• By downplaying this difference ICTs in the public sector have been designed and managed along the basic principles of efficiency that are governing the private sector (i.e. six sigma).
    • Outcomes of public sector reforms have however an impact on social, political and institutional policy making that are not accounted for in private sector frameworks.
  • 18. ICT makes politics
    • The technological choices and designs and the characteristics and functionalities of hardware and software configurations are thus part of this policy-making process and deserve to be studied as such.
    • Technology is a carrier of specific and contingent e-Government policy aims that not only last because enacted in social, institutional and organisational practices, but also because embedded in the technological systems themselves and enacted in organisational practices.
    • ICT makes politics.
  • 19. e-Government: multiple objectives
    • e-Government can consist of and deliver multiple objectives, such as narrow economic objectives (cost saving), broader outcomes (economic growth), and the creation and maintenance of socially shared expectation of fairness, trust, legitimacy whose definition cannot be detached from the socially shaped context within which they are defined.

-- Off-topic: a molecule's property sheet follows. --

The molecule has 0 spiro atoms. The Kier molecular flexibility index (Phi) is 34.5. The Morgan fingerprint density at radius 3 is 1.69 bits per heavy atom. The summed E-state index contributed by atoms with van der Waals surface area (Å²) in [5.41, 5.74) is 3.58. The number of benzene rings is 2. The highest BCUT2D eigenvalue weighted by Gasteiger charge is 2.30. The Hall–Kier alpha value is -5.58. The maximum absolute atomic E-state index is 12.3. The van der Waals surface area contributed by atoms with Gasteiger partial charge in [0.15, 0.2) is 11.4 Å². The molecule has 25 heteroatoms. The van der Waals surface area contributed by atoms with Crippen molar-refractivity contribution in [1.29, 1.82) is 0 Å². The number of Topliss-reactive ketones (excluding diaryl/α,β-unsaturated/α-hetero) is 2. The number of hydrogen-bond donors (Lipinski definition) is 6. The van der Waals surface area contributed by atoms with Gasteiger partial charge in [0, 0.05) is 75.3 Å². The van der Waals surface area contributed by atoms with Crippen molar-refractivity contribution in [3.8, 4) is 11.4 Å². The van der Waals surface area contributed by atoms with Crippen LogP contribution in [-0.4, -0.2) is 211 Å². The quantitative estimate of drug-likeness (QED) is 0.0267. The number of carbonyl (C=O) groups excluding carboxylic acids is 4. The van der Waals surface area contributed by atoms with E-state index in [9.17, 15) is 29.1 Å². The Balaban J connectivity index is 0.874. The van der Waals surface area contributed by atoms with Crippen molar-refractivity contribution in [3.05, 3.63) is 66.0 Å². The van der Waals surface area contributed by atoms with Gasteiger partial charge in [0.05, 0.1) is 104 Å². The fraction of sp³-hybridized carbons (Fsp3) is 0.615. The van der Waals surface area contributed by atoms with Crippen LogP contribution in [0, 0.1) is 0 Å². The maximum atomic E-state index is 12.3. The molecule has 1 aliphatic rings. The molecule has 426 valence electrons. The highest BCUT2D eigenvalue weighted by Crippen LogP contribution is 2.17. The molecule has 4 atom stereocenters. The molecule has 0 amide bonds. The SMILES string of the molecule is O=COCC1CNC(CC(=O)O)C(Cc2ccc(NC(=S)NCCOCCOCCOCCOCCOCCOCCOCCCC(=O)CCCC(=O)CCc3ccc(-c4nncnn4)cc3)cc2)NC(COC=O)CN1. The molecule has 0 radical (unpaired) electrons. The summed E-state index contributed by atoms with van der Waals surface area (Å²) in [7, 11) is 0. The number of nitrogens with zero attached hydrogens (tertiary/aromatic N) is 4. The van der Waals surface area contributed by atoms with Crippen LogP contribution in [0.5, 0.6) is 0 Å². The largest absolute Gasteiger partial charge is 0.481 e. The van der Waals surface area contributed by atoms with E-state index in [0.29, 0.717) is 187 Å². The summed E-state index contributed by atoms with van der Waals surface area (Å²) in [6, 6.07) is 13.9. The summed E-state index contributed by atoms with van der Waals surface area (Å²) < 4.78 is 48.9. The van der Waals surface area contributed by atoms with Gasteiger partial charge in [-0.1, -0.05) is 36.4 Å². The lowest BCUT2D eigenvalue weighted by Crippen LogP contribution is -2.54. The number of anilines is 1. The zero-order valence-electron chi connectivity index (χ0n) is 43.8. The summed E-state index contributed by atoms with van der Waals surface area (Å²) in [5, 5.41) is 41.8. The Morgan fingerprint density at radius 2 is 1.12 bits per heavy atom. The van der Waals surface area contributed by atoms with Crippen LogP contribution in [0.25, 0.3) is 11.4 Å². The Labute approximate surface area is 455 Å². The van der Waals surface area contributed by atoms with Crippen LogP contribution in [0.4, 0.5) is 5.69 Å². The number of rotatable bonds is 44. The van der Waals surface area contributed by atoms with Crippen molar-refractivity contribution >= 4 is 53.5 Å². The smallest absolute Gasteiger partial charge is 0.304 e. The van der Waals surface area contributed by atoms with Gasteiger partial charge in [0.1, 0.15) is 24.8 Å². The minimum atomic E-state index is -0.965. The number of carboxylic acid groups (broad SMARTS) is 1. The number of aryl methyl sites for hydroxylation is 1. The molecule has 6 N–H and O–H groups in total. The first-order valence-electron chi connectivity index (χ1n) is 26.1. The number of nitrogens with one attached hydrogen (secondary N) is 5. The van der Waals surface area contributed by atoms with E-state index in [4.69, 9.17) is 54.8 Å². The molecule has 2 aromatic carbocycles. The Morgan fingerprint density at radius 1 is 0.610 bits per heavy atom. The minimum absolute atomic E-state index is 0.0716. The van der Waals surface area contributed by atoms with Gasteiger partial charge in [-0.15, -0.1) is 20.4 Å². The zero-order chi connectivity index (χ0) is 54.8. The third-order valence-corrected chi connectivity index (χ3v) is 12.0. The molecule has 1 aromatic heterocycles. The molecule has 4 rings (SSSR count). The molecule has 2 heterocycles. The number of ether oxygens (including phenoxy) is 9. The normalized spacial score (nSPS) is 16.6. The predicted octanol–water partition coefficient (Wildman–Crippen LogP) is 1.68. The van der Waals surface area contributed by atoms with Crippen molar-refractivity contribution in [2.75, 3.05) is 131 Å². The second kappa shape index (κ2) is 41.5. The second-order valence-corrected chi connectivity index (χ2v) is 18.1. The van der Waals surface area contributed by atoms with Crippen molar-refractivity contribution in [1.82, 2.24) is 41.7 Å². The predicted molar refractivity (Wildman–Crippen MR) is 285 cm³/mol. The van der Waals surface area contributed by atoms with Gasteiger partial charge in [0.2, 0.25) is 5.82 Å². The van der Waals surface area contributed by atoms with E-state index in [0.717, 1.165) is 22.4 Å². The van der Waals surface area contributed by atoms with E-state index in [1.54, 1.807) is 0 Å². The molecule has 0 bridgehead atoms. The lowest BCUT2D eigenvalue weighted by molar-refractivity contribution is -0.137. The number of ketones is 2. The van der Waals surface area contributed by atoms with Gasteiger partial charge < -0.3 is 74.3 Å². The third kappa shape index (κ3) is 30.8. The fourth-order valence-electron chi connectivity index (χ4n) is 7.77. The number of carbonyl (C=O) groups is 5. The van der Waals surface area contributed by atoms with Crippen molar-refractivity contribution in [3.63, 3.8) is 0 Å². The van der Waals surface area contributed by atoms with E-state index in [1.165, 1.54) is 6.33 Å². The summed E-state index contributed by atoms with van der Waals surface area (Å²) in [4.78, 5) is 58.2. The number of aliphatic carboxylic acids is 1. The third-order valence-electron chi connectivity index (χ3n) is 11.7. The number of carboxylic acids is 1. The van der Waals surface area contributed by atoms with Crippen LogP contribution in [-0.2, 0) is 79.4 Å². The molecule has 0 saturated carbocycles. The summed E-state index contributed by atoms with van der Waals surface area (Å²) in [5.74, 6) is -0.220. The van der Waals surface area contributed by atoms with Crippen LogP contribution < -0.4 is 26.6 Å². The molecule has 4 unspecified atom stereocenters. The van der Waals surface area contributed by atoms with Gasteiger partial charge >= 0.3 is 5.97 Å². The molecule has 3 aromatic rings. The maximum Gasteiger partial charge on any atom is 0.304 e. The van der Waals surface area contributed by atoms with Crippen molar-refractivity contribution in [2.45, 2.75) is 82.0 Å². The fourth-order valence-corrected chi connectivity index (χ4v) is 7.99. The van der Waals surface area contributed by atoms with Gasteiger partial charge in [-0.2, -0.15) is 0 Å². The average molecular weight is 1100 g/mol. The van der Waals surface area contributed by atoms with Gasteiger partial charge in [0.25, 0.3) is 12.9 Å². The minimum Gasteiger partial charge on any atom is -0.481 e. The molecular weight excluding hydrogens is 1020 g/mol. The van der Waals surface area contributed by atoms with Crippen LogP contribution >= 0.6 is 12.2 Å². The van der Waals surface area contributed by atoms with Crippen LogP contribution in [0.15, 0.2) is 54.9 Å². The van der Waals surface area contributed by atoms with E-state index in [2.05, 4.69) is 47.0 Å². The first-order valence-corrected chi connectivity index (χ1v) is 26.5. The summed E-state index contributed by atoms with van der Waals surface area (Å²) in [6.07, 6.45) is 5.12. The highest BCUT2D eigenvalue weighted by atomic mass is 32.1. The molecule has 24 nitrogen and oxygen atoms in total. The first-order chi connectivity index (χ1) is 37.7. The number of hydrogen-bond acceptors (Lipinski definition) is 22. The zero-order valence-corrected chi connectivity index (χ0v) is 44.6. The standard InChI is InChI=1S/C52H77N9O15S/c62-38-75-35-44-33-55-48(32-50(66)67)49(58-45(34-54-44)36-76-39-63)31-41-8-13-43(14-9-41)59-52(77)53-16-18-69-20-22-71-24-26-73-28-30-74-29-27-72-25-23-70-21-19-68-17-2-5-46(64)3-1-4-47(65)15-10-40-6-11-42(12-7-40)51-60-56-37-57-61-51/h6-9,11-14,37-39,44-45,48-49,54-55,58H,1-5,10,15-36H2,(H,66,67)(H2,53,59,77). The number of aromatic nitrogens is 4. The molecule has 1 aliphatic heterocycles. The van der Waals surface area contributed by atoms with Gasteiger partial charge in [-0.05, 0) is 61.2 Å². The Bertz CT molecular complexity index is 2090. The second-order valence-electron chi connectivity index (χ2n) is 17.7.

• 20. e-Government: multiple objectives
    • To prioritize management practices which have been designed on the basis of critical performance objectives centered on efficiency and economy performances largely reflect the economic framing of government activities and the reconstruction of citizens as customers, as proposed by NPM.
    • e-Government is a public policy with consequences that go beyond impacts on economic and/or organizational performances.
  • 21. e-Government in its context
    • We need to move towards contingent and political dependent indicators which are closely related to the ultimate outcomes the administration is expected to deliver.
    • The search for objective administrative measurements of the activities of public servants and public organizations should be relegated at a secondary level.
    • The socio, political, and institutional outcome of e-Government policies should therefore be the main dimension to be accounted for when public sector ICTs are designed, implemented, managed, and assessed.

×